Journal Article

Disruption of estrogen receptor signaling enhances intestinal neoplasia in <i>Apc<sup>Min/+</sup></i> mice

Alicia G. Cleveland, Seija I. Oikarinen, Kimberly K. Bynoté, Maija Marttinen, Joseph J. Rafter, Jan-Åke Gustafsson, Shyamal K. Roy, Henry C. Pitot, Kenneth S. Korach, Dennis B. Lubahn, Marja Mutanen and Karen A. Gould

in Carcinogenesis

Volume 30, issue 9, pages 1581-1590
Published in print September 2009 | ISSN: 0143-3334
Published online June 2009 | e-ISSN: 1460-2180 | DOI: http://dx.doi.org/10.1093/carcin/bgp132
Disruption of estrogen receptor signaling enhances intestinal neoplasia in ApcMin/+ mice

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Estrogen receptors (ERs) [ERα (Esr1) and ERβ (Esr2)] are expressed in the human colon, but during the multistep process of colorectal carcinogenesis, expression of both ERα and ERβ is lost, suggesting that loss of ER function might promote colorectal carcinogenesis. Through crosses between an ERα knockout and ApcMin mouse strains, we demonstrate that ERα deficiency is associated with a significant increase in intestinal tumor multiplicity, size and burden in ApcMin/+ mice. Within the normal intestinal epithelium of ApcMin/+ mice, ERα deficiency is associated with an accumulation of nuclear β-catenin, an indicator of activation of the Wnt–β-catenin-signaling pathway, which is known to play a critical role in intestinal cancers. Consistent with the hypothesis that ERα deficiency is associated with activation of Wnt–β-catenin signaling, ERα deficiency in the intestinal epithelium of ApcMin/+ mice also correlated with increased expression of Wnt–β-catenin target genes. Through crosses between an ERβ knockout and ApcMin mouse strains, we observed some evidence that ERβ deficiency is associated with an increased incidence of colon tumors in ApcMin/+ mice. This effect of ERβ deficiency does not involve modulation of Wnt–β-catenin signaling. Our studies suggest that ERα and ERβ signaling modulate colorectal carcinogenesis, and ERα does so, at least in part, by regulating the activity of the Wnt–β-catenin pathway.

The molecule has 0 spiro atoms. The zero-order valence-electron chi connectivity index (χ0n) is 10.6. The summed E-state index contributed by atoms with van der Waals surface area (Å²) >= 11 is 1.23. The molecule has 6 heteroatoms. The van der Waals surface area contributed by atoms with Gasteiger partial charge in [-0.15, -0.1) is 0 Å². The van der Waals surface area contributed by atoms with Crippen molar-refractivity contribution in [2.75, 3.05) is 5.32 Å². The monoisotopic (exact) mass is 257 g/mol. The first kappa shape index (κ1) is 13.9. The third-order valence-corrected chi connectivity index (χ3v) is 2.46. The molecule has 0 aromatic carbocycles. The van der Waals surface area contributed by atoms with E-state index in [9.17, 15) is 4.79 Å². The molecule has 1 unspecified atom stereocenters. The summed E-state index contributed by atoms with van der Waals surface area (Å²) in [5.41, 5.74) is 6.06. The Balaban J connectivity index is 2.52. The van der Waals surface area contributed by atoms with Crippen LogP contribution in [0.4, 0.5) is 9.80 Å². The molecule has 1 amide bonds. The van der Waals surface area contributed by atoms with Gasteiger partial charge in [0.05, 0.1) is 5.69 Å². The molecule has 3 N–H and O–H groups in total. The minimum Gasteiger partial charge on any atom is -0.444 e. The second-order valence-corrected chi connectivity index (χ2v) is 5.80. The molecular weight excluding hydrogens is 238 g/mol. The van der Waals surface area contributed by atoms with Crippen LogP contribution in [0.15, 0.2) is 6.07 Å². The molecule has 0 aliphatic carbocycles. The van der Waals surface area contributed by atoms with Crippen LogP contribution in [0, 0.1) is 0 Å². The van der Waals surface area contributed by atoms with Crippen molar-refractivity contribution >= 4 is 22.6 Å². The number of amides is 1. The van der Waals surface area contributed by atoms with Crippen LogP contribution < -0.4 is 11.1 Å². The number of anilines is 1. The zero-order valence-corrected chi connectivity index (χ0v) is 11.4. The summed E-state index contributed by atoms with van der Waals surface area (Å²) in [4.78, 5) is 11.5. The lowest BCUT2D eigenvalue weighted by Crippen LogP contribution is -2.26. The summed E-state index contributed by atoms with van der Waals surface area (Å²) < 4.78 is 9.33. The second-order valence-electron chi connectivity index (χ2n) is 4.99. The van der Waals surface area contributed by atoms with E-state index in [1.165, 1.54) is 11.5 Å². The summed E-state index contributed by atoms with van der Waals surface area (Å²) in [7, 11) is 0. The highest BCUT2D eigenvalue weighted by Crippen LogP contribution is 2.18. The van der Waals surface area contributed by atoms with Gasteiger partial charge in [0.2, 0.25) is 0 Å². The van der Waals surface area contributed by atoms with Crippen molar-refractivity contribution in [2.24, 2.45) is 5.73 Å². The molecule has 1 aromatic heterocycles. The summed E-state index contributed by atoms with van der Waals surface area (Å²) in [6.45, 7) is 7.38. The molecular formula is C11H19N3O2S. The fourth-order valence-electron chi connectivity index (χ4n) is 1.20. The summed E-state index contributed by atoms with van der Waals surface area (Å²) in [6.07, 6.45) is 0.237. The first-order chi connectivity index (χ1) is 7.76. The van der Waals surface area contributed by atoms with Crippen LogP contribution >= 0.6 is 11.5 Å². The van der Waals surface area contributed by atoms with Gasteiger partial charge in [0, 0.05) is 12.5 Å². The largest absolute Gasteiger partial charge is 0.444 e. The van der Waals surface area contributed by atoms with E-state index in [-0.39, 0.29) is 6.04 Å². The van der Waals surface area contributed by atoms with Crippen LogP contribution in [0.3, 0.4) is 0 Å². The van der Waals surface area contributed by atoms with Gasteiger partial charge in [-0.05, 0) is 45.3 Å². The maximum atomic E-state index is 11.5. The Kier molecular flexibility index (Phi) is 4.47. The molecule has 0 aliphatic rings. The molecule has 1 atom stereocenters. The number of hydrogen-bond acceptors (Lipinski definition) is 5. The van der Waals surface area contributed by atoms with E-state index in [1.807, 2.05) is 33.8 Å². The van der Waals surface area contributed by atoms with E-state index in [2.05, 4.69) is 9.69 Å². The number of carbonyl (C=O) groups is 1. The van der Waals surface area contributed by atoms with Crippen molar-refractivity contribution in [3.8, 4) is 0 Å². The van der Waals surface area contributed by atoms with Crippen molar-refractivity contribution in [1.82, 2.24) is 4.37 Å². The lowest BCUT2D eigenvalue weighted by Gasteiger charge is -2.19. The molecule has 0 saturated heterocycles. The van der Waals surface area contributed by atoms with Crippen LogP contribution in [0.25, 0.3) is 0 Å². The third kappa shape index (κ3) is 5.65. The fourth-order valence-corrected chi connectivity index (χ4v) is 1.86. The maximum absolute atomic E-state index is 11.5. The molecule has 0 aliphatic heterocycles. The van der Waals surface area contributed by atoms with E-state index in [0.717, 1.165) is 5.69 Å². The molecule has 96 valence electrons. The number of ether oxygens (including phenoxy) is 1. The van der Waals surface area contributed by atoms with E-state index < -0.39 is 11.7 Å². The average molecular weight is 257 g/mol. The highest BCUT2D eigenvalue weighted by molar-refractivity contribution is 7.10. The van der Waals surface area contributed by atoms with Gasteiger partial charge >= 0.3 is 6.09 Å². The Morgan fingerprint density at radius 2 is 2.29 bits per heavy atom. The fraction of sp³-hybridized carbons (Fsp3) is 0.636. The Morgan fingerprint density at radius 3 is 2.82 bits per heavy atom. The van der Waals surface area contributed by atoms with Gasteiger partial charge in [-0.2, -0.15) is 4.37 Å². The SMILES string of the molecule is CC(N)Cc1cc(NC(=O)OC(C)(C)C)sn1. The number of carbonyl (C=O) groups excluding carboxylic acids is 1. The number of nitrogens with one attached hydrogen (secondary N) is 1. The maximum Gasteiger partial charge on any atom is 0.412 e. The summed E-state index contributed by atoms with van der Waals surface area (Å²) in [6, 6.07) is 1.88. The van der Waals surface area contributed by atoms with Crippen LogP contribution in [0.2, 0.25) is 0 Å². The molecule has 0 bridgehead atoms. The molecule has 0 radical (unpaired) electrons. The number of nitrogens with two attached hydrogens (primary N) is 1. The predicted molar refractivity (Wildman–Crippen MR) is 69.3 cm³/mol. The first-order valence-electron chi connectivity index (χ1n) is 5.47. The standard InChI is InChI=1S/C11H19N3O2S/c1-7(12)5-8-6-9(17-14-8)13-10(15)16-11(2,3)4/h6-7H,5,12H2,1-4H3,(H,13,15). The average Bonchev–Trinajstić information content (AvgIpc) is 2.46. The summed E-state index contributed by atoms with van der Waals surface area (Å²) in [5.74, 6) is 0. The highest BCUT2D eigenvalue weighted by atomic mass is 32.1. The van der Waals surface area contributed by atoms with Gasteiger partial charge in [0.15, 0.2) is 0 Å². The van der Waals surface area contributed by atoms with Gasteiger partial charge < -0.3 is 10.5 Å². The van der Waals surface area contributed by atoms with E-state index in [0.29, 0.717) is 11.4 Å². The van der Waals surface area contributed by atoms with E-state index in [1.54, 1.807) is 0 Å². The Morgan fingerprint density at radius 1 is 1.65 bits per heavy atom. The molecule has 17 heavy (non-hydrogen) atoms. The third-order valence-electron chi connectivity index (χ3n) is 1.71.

Journal Article.  6796 words.  Illustrated.

Subjects: Clinical Cytogenetics and Molecular Genetics

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